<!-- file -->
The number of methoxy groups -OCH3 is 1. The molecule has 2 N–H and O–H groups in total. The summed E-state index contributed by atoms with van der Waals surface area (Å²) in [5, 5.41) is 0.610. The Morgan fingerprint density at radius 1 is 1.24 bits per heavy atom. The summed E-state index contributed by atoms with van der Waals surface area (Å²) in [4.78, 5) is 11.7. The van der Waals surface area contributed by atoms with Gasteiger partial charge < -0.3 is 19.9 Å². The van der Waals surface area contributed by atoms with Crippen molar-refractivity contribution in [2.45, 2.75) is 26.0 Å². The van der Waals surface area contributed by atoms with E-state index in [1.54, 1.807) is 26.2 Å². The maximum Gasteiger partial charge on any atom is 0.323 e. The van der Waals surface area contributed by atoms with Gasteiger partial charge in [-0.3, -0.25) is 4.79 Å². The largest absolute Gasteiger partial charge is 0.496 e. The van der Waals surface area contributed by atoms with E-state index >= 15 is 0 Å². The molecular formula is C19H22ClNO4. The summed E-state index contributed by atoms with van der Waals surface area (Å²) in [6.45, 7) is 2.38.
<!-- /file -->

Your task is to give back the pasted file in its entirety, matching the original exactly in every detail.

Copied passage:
The number of methoxy groups -OCH3 is 1. The molecule has 2 N–H and O–H groups in total. The summed E-state index contributed by atoms with van der Waals surface area (Å²) in [5, 5.41) is 0.610. The Morgan fingerprint density at radius 1 is 1.24 bits per heavy atom. The summed E-state index contributed by atoms with van der Waals surface area (Å²) in [4.78, 5) is 11.7. The van der Waals surface area contributed by atoms with Gasteiger partial charge < -0.3 is 19.9 Å². The van der Waals surface area contributed by atoms with Crippen molar-refractivity contribution in [2.45, 2.75) is 26.0 Å². The van der Waals surface area contributed by atoms with E-state index in [1.54, 1.807) is 26.2 Å². The maximum Gasteiger partial charge on any atom is 0.323 e. The van der Waals surface area contributed by atoms with Gasteiger partial charge in [-0.3, -0.25) is 4.79 Å². The largest absolute Gasteiger partial charge is 0.496 e. The van der Waals surface area contributed by atoms with E-state index >= 15 is 0 Å². The molecular formula is C19H22ClNO4. The summed E-state index contributed by atoms with van der Waals surface area (Å²) in [6.45, 7) is 2.38.